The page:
• Like I said, he is someone with whom I can relate a lot. I grew up in an abusive environment and even to this day, not everything is fine. For me, at times, I feel like doing something just like Christopher did. He was brave but he just didn’t foresee the consequences of his actions and that’s why he ended up like that. I wouldn’t judge him because he did what he wanted to do and there is nothing wrong with that. I’d just recommend people to not try it till they’re sure that they will be able to handle it or at least be wary of the consequences of their actions. Ultimately, everyone has the right to do whatever they want with their life but Christopher had his flaws as well and not everything about him was so great after all.

        Liked by 1 person

  3. I read the book, but have never seen the movie. I think your last comment here sums it up for me in that he was perhaps too confident. I do admire anyone who wants to get away from it all and actually carry through with it. Its been a long time since I read the book but I remember thinking here was also a case of book smart versus practically smart. In all honesty for that reason the book really infuriated me, but as I say that was years ago when it first came out. Perhaps I would view it differently now.

    Liked by 2 people

      • I just remember being very torn by it. In my life I’ve come across people who don’t match first impressions. Shakespeare scholars who like to hunt, grizzled fishermen singing a Johnny Cash song to us in an Irish pub, that sort of thing. But something about his story never sat quite right with me I guess. I do like the notion though that Jon Kraukauer made that he wanted to be an explorer…but of course there is really nothing left on land to explore anymore, so he threw away the map to create his own. That is a beautiful concept to me. Maybe its time to re-read the book. Pretty sure I still have it at home in fact!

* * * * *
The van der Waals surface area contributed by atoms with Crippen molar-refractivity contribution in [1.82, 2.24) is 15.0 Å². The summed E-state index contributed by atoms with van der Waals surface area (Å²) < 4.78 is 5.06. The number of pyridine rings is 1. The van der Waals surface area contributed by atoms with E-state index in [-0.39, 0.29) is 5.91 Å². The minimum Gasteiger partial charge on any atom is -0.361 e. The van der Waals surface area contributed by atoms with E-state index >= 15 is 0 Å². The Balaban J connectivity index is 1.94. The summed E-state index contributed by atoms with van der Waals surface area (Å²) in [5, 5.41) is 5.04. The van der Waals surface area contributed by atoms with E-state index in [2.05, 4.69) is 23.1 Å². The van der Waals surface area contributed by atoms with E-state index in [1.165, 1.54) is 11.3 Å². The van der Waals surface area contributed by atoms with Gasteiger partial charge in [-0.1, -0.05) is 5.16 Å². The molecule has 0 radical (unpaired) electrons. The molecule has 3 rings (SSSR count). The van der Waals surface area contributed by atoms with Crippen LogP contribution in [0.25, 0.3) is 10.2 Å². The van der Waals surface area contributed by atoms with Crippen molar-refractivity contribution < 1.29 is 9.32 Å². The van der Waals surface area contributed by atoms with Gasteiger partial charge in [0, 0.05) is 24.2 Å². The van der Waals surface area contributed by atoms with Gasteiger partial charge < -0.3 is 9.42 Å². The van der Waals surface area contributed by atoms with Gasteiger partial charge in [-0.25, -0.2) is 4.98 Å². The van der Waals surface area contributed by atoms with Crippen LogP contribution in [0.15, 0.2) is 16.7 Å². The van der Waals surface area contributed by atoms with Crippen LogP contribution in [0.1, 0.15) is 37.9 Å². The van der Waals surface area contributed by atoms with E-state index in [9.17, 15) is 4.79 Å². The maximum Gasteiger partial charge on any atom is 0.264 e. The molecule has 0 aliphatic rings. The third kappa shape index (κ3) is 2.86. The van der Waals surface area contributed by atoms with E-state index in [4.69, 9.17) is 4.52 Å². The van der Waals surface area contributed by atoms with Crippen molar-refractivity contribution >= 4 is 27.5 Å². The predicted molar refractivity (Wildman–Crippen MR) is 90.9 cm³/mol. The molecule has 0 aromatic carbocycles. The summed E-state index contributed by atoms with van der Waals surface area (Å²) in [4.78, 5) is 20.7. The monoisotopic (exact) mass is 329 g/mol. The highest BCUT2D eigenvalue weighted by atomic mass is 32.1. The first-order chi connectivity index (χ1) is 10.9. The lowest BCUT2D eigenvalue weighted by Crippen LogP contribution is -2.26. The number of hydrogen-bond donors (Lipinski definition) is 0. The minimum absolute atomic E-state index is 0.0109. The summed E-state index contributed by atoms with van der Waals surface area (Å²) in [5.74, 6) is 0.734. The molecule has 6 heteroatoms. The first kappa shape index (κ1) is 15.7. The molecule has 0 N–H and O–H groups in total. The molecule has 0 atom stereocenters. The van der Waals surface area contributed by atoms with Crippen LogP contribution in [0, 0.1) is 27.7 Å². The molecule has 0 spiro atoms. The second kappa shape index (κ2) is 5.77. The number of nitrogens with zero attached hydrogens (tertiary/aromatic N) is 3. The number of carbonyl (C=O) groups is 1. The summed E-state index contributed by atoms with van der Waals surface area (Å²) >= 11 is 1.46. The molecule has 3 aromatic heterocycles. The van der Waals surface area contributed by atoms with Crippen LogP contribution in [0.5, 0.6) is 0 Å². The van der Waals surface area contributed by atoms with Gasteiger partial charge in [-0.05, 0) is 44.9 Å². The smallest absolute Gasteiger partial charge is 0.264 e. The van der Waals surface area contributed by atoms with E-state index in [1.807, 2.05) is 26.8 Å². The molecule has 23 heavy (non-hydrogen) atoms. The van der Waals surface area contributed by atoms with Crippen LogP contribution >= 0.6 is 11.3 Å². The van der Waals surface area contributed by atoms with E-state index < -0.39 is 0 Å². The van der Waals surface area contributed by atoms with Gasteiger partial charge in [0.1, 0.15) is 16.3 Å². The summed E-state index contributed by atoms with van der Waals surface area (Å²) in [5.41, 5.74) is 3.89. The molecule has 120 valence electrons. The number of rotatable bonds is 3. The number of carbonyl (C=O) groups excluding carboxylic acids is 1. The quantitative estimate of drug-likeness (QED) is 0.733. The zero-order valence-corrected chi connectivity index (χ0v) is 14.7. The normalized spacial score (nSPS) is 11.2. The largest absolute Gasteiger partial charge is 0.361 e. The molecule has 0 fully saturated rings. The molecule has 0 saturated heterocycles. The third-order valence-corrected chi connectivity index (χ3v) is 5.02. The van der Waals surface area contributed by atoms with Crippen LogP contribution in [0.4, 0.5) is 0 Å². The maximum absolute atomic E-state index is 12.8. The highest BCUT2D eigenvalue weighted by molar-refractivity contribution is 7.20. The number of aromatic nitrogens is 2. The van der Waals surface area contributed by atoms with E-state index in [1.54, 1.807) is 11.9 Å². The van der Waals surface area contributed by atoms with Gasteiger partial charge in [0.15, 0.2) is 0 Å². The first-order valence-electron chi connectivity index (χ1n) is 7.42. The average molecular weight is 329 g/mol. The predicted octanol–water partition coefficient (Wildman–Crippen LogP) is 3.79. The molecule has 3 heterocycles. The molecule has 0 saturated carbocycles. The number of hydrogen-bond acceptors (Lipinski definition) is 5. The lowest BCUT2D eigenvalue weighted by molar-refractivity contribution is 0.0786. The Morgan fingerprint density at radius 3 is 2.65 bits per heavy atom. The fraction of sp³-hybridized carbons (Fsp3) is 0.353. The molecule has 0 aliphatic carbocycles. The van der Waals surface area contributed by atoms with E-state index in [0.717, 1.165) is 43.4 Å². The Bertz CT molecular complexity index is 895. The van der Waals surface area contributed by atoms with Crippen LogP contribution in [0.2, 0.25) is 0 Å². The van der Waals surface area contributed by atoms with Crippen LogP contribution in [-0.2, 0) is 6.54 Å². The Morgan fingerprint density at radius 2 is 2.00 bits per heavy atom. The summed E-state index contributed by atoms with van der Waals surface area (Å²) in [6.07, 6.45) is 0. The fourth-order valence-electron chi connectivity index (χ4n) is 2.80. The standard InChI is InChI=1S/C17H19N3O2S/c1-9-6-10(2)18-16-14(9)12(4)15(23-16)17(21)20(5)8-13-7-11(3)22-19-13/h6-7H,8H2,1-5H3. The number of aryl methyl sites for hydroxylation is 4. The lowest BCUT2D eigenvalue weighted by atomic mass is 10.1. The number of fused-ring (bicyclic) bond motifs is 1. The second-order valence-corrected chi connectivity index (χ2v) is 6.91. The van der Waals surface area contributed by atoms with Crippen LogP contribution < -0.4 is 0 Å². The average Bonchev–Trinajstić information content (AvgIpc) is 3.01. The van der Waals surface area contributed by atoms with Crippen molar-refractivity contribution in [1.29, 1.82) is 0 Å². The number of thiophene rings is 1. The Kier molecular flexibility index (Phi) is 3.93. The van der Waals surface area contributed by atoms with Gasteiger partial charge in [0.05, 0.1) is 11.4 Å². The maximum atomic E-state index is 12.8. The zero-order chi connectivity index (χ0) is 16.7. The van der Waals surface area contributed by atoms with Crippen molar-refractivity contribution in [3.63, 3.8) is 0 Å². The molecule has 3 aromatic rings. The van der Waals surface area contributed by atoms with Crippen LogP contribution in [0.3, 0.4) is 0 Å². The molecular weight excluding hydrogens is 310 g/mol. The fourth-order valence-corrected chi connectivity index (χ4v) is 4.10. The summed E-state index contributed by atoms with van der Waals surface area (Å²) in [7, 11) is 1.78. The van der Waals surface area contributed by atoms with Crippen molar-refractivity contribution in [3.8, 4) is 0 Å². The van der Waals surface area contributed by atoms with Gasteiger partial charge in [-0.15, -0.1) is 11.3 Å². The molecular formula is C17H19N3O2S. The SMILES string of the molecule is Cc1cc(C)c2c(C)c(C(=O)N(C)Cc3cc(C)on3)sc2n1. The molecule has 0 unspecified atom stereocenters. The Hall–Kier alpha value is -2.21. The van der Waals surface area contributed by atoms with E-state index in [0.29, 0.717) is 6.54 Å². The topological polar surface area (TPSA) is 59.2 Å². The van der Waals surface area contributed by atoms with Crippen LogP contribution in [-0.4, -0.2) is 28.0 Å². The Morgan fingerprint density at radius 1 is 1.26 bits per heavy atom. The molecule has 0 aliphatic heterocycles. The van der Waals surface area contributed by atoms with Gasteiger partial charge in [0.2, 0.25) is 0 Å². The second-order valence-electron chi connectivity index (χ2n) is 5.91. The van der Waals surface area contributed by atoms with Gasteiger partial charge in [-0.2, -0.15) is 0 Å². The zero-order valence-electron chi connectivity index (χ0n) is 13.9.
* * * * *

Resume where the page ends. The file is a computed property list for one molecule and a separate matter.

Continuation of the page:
Liked by 1 person

        • PS-I meant to add in my previous comments that perhaps part of the reason that I feel so strongly about this book and Christopher is that he and I graduated college in the same year. Now I never had the types of notions that he did, and my family is entirely too decent and kind for me to have felt like I needed to run away, but maybe there is something to the divergent paths we took that compels me to have my opinion.

          Liked by 1 person

          • The boy had a lot of issues. Most of them were personal.
            Plus, he did a lot of thinking. One of my acquaintance often said that it is never right to delve into deep stuff, it can drive you mad and leave you frustrated with the world.

            I guess that was the case with him.
            At one point, he often discussed with one person he spent some time with during his travel that he simply couldn’t figure out why people were so bad to each other.

            If we look at the condition of the world right now, I guess it pretty much makes sense.

            But then again, different people view the book in a different light. But I do know he was suffering. Mentally.

            Liked by 1 person

            • Very true and well said. Even if I have my own opinions about what he did, it is ultimately unfair to make him such a polarizing figure. I don’t mean you personally, I mean all the things that have rightly and wrongly been said about him. There are probably loads of people all over the world who have done similar things yet have not had their life immortalized in a book. So like any book-fiction or non, it should make one think and reflect once the last word has been read. As you have done so well here!

              Liked by 1 person

  4. I just finished listening to the Krakauer book for the second time yesterday. Listening to it audibly makes it even more intriguing. CM was a complex person not easily defined by one or two words. Unintelligent is certainly not an adjective I would use. I can relate to him in the sense that I love hiking in the wildness and absorbing creation.

    Liked by 1 person